The series is among the best neuroscience documentary series I have even seen (along with Susan Greenfield’s Brain Story – made before she lost the plot) with the first part tackling the science and effects of neural implants.

If you see nothing else, go to 6:10 to watch what happens when a patient with an implanted deep brain stimulation device to treat Parkinson’s Disease switches off the machine. It’s an amazing sight.

But if you’ve got 20 minutes, you’d be very well advised to take some time to watch the whole episode as it’s both wonderfully produced and utterly compelling.

There are three programmes so far although the second and third haven’t been subtitled yet. But if you understandeas español, you can check out the whole series here. The second part is on memory disorders and the third is on mental illness.

I’ll post more on Mind Hacks when the other parts with English subtitles appear. Wonderful stuff.

Link to ‘Refurbished Brains’ episode with English subtitles.
Link to whole series in Spanish.

A bipolar expedition

In 2008, The Lancet published an amazing article on the ‘psychological effects of polar expeditions’ that contains a potted history of artic madness.

Unfortunately, the paper is locked, or shall we say, frozen, behind a paywall, although this snippet on the history of mental health problems on artic expeditions makes for quite surprising reading.

Accounts of expeditions throughout the 19th and early 20th centuries rarely mentioned episodes of psychiatric disturbance or interpersonal conflict, as such was not in keeping with the image of polar explorers, who were expected to have specific qualities and characteristics, such as strength and resilience. Nevertheless, equally rare was the polar expedition that did not have at least one member who was debilitated by depression, anxiety, paranoia, alcoholism, or sleep disorders. During Sir Douglas Mawson’s second Antarctic expedition (1910–14), that person was Sydney Jeffryes, the radio operator, whom Mawson believed “surely must be going off his base. During the day he sleeps badly, gets up for dinner looking bad, husky; mutters sitting on his bunk in the dark afterward.”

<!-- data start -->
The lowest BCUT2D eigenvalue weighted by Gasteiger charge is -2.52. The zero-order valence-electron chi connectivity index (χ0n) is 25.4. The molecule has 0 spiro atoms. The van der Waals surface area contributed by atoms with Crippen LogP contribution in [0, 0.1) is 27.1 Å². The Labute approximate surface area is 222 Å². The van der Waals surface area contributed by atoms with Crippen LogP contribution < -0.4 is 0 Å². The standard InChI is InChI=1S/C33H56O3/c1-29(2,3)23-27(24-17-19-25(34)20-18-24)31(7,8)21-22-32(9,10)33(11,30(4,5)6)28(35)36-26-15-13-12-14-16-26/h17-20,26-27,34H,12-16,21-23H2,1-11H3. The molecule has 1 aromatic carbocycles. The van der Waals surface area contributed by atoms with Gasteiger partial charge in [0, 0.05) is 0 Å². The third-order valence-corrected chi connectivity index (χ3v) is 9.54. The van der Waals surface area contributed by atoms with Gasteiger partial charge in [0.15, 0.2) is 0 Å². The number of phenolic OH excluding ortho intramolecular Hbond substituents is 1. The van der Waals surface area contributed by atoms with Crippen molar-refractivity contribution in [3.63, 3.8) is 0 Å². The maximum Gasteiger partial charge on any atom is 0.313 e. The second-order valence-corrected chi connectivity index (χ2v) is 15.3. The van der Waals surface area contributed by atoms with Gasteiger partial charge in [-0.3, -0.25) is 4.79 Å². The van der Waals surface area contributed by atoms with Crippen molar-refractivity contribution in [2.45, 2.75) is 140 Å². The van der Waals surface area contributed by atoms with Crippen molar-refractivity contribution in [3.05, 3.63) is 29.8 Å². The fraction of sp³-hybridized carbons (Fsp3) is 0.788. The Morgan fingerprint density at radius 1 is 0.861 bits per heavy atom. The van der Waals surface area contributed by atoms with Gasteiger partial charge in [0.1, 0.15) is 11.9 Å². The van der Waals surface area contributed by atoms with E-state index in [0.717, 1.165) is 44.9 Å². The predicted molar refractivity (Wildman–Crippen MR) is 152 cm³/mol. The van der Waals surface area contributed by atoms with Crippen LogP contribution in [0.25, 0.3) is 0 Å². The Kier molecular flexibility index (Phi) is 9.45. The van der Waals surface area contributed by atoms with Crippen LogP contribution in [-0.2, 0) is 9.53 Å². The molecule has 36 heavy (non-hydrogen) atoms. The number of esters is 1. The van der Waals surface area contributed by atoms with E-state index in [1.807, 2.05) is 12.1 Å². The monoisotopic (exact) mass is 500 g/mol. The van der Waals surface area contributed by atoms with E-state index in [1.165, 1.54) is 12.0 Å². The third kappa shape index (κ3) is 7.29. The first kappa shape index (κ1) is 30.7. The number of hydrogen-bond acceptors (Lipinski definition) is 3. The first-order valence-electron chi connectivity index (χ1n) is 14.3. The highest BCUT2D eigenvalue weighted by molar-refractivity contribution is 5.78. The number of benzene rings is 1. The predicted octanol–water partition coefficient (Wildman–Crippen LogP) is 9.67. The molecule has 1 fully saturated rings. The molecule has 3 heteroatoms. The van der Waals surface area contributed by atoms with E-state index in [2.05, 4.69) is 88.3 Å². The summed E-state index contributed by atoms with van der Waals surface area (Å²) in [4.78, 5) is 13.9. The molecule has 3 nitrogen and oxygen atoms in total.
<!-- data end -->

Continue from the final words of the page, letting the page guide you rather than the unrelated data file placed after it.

Frequently, the entire crew of a polar expedition would experience melancholy and depression, as was the case of the Belgica expedition to Antarctica in 1898–99. As described by the great polar explorer and expedition physician, Frederick A Cook, “The curtain of blackness which has fallen over the outer world of icy desolation has descended upon the inner world of our souls. Around the tables, in the laboratory, and in the forecastle, men are sitting about sad and dejected, lost in dreams of melancholy from which, now and then, one arouses with an empty attempt at enthusiasm.”

Cook tried to treat these symptoms by having crew members sit in front of large blazing fires. This baking treatment, as he called it, could be the first recorded attempt to use light therapy to treat symptoms of winter depression or seasonal affective disorder. Other expeditions, such as the Greely expedition of 1881–84, met a far worse fate than the Belgica exploration. In their attempt to establish a scientific base on Ellsmere Island in the Arctic, the crew of the Greely expedition was driven to mutiny, madness, suicide, and cannibalism, leaving six survivors of a crew of 25 men.